A flat-pack refugee shelter by IKEA has scooped the top prize at the Beazley Designs of the Year 2016 awards.
Better Shelter was crowned Design of the Year 2016 and Architecture Design of the Year 2016 at a ceremony held in the new home of the Design Museum in London’s Kensington. It is a collaborative project between Johan Karlsson, Dennis Kanter, Christian Gustafsson, John van Leer, Tim de Haas, Nicolò Barlera, the IKEA Foundation and UNHCR.
The project’s flat-packed emergency refugee shelter was launched in 2013. An alternative to the tents used to home millions of displaced people throughout the world it can be assembled in four hours, is powered by a solar-panel wall and is designed to last three years.
Better Shelter beat rivals including Tate Modern’s new ‘Switch House’ extension by Herzog & de Meuron for the top architecture spot. Judge Dr Jana Scholze from Kingston University said the “innovative, humanitarian and implemented” refugee shelter “has everything that a Beazley Design of the Year should have”.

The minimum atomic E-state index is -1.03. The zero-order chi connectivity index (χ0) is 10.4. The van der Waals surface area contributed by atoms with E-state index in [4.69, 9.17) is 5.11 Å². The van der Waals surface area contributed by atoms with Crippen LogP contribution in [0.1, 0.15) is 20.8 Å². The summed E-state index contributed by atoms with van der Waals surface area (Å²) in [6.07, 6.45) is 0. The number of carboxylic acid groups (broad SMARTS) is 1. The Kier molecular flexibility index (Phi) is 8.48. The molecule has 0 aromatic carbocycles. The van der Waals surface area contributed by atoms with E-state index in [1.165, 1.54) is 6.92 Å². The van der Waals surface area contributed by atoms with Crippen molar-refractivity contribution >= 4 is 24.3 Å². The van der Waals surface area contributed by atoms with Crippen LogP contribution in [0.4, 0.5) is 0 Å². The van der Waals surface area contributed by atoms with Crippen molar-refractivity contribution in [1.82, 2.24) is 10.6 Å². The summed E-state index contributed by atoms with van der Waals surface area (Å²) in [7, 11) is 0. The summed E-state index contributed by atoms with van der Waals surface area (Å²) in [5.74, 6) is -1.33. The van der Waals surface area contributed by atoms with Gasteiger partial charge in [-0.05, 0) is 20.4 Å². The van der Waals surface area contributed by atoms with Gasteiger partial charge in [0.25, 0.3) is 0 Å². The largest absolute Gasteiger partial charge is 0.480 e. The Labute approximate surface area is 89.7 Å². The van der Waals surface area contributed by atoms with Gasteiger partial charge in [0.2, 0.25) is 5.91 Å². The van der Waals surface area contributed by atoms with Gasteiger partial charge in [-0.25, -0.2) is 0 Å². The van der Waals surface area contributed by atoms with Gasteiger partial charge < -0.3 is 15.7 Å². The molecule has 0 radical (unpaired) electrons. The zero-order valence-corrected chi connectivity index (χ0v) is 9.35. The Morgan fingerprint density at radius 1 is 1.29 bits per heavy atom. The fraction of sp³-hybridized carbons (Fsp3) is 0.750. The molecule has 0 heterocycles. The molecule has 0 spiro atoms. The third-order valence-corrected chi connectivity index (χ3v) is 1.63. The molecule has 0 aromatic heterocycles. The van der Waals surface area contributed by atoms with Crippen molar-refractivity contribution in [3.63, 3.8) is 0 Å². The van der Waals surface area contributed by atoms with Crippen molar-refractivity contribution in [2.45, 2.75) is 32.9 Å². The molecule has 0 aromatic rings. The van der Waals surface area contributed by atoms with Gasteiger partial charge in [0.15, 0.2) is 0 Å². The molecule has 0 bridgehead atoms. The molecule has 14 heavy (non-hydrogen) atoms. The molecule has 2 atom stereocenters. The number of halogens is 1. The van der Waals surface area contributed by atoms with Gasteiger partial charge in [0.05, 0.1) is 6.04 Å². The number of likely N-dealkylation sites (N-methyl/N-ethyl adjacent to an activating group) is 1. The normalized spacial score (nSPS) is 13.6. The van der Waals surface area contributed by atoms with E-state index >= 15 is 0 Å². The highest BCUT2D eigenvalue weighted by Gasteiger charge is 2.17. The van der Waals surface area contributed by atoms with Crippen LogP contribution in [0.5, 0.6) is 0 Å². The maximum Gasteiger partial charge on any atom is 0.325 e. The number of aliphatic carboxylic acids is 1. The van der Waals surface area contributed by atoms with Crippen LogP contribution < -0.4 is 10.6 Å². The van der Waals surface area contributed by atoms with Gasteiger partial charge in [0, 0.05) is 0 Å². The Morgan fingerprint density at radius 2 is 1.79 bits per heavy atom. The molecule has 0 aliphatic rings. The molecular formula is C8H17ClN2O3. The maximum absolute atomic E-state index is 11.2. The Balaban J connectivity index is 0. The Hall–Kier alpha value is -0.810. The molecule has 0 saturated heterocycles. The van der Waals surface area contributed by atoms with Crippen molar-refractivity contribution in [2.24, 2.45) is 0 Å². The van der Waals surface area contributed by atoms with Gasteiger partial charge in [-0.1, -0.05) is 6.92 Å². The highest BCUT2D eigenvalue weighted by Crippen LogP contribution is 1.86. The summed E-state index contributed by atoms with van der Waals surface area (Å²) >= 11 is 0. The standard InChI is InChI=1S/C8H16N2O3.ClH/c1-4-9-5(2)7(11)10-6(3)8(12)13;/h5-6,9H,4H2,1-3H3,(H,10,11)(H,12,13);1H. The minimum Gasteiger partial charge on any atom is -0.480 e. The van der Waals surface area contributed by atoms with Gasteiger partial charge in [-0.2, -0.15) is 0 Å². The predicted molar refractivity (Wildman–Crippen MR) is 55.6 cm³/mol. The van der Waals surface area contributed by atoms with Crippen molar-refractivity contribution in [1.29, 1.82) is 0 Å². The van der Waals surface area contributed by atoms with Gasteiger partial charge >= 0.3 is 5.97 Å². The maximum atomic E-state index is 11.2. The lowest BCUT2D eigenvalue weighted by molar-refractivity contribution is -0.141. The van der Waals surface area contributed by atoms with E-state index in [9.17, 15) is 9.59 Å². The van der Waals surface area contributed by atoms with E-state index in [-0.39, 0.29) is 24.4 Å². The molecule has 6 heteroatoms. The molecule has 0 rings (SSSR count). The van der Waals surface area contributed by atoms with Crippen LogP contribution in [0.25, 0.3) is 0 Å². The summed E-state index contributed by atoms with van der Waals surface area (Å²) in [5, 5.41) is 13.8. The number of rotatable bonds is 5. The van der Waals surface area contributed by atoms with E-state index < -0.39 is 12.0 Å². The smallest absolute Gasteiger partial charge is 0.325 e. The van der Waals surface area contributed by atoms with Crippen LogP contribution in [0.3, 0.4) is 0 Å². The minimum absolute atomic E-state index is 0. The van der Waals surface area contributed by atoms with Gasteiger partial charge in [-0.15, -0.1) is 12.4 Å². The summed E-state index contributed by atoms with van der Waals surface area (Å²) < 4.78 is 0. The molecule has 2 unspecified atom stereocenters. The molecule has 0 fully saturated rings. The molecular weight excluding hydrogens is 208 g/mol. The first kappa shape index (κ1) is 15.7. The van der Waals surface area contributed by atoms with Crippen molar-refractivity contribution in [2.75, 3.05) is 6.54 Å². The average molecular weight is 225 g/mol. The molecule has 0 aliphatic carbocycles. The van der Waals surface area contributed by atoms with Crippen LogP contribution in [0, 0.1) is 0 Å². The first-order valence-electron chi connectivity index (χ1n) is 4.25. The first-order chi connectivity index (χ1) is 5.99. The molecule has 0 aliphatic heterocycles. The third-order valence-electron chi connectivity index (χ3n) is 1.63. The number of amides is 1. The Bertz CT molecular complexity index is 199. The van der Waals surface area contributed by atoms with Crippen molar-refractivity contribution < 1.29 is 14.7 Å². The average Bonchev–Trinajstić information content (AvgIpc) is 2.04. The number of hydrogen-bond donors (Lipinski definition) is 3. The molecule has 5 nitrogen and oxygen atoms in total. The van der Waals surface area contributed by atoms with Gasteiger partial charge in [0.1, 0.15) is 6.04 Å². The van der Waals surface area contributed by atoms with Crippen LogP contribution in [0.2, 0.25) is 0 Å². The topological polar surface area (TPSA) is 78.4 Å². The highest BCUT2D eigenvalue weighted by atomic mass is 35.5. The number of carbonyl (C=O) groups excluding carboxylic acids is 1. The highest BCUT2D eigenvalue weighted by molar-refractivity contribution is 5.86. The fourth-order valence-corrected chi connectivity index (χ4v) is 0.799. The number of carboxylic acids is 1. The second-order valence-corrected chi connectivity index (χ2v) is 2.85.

Now in its 9th year, the awards celebrate ‘relevant and provocative’ contemporary designs from the categories of architecture, digital, fashion, graphics, product and transport. Nominations are received by the Design Museum which produces a 70-project shortlist. The shortlisted works are exhibited at the Design Museum before the winners are selected by an independent jury.
To be nominated, projects must fulfil four design criteria:
- Promoting or delivering change;
- Capturing the spirit of the year;
- Enabling access; and
- Extending design practice.
Better Shelter’s Johan Karlsson explained that the project team accepted the top honour with “mixed emotions”. “While we are pleased that this kind of design is honoured, we are aware that it has been developed in response to the humanitarian needs that have arisen as the result of the refugee crisis,” he said.